Anthony Perkins himself got behind the camera for Psycho III, following in the directorial footsteps of Alfred Hitchcock and Richard Franklin – some very large shoes to fill – but who better to tackle the third film in the series than Norman Bates himself?
Psycho III starts off with a powerful scene where a nun screams against the existence of the God that she's had pledged her life to, while teetering at the top of a bell tower. Her fellow sisters beg her to reconsider her suicide attempt but before she can make good of it, one of the other nuns inadvertently falls through a week part of the bell tower to her death below. The nun, who we learn is named Maureen Coyle (Diana Scarwid), is sent out of the convent, with only the clothes on her back and her small suit case. She walks through the desert and is eventually picked up by a man named Duane (Jeff Fahey) who is on his way to California to hit it big in the music business. Duane can't keep his hands off the foxy young nun, however, and soon he's scared her off into the desert one more time.
Duane finds himself pulling up the Bates Motel to rest for a bit, and Norman Bates (Anthony Perkins) eventually winds up giving him a job as his assistant. Later that night, Norman is scheduled to meet with a reporter who is writing a story on him and he meets her at a diner up the road (this diner should look familiar to fans of Psycho II). As the reporter, Tracey (Roberta Maxwell), quizzes Norman on his life, Maureen ends up walking in and it's here that Norman realizes what a striking resemblance she bears to Marion Crane (Janet Leigh's character from the original Psycho). He winds up offering her a place to stay – cabin one at the Bates Motel, obviously, and it's then that we realize that old habits die hard to Norman Bates and that maybe his stay in the psychiatric hospital didn't do him as much good as we thought it did in the last film.
Psycho III is a mixed bag and as such it tends to divide fans of the series. The good aspects? Well, Perkins' direction is solid (especially considering that this was the first time he'd ever directed) and the cinematography in the film is excellent. The movie makes great use of shadow and great use of the neon signs to give it an almost other worldly feeling at times. There are also a few keen twists in the plot that you probably won't see coming but that do make perfect sense in the context of the film and in the context of Norman's history. The script by Charles Edward Pogue, who also co-wrote the Cronenberg adaptation of The Fly, does make for a logical continuation of the events in the first two films (and as such you'll need to see them first to follow this one) and the storyline moves along at a decent pace. The score is also very good in this film.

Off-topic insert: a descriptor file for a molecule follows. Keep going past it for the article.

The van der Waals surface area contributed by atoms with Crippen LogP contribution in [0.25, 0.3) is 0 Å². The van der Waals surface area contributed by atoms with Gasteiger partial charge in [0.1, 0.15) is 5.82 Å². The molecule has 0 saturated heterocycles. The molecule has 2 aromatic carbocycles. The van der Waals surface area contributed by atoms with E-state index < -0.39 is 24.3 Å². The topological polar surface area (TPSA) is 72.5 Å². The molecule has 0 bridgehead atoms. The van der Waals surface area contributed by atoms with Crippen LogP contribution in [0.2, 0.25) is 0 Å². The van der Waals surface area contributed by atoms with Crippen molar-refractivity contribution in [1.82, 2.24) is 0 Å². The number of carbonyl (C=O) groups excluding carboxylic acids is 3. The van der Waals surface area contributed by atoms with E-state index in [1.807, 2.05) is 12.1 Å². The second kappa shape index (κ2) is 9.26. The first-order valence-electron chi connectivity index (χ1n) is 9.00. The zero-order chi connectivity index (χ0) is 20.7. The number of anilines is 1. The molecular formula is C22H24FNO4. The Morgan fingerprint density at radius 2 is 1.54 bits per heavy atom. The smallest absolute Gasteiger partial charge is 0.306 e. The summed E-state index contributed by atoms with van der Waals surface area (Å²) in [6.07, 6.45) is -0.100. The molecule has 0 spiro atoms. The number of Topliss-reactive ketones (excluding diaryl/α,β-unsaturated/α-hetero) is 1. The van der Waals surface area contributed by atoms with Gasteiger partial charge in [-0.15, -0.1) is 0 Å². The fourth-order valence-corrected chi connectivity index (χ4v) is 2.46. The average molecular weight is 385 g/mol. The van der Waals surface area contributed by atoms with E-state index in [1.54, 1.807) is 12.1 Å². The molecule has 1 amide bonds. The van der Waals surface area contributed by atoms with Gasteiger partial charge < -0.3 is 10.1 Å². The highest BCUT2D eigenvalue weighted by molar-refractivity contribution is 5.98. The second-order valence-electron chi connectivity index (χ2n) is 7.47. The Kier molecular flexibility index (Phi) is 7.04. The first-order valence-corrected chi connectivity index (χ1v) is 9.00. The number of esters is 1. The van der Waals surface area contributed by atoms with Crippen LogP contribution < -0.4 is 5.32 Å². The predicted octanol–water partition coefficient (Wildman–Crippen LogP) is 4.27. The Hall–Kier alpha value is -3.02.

The bad news it that at times, Perkins seems to be overacting. He chews through the scenery here and there and it's hard not to see Norman Bates as a bit of a cliché in this third film. The ending also feels rushed and borrows almost a little too much from the first movie, which makes the end result slightly on the predictable side. In the end though, it's an entertaining movie, even if it's marginal one.
Presented in it's original aspect ratio of 1.85.1 and enhanced for anamorphic playback, Universal's transfer of Psycho II looks very, very nice. There is only a slight hint of minute film grain present in a few scenes that is most notable during some of the darker moments but other than that this is a very strong and very consistent picture. Edge enhancement is kept to a minimum and there aren't any problems with mpeg compression artifacts at all. Flesh tones look lifelike and natural and the black levels stay strong throughout playback. There's a pretty decent level of both foreground and background detail in the picture, and no issues with motion blurring or trailing. Color reproduction is strong, the red and orange hues in the movie don't bleed out at all, and there's really not much to complain about here in terms of video quality – Psycho III looks really good.
You've got your choice of watching the film in either an English language Dolby Digital 2.0 track, or a Spanish language or French language Dolby Digital 2.0 dubbed track. Subtitles are optional in either English, French or Spanish. Sound quality is quite good for the most part. A few scenes exhibit some nice stereo effects that add to the mood and a few of the jump scares. The lower end is strong enough to work and this adds to a few of the more intense scenes. Dialogue is clean and clear and easy to follow and there are no problems worth noting in regards to hiss or distortion. What Universal has supplied for this release is a no frills mix that gets the job done nicely without any overkill.
The only extra feature that we get on this release of Psycho II is the film's original theatrical trailer. Scene selection and audio setup options are also provided off of the main menu screen.
Not nearly as strong as the first two films in the series, Psycho III feels more like a standard eighties slasher film than a follow up to Hitchcock's masterpiece of suspense. That being said, there are a few moments that make the movie worth watching and it is technically quite well made, but the replay value on this one is pretty low and the lack of extra features make this one worth a rental rather than a blind buy, despite the very nice audio and video quality on this DVD.
Ian lives in NYC with his wife where he writes for DVD Talk, runs Rock! Shock! Pop!. He likes NYC a lot, even if it is expensive and loud.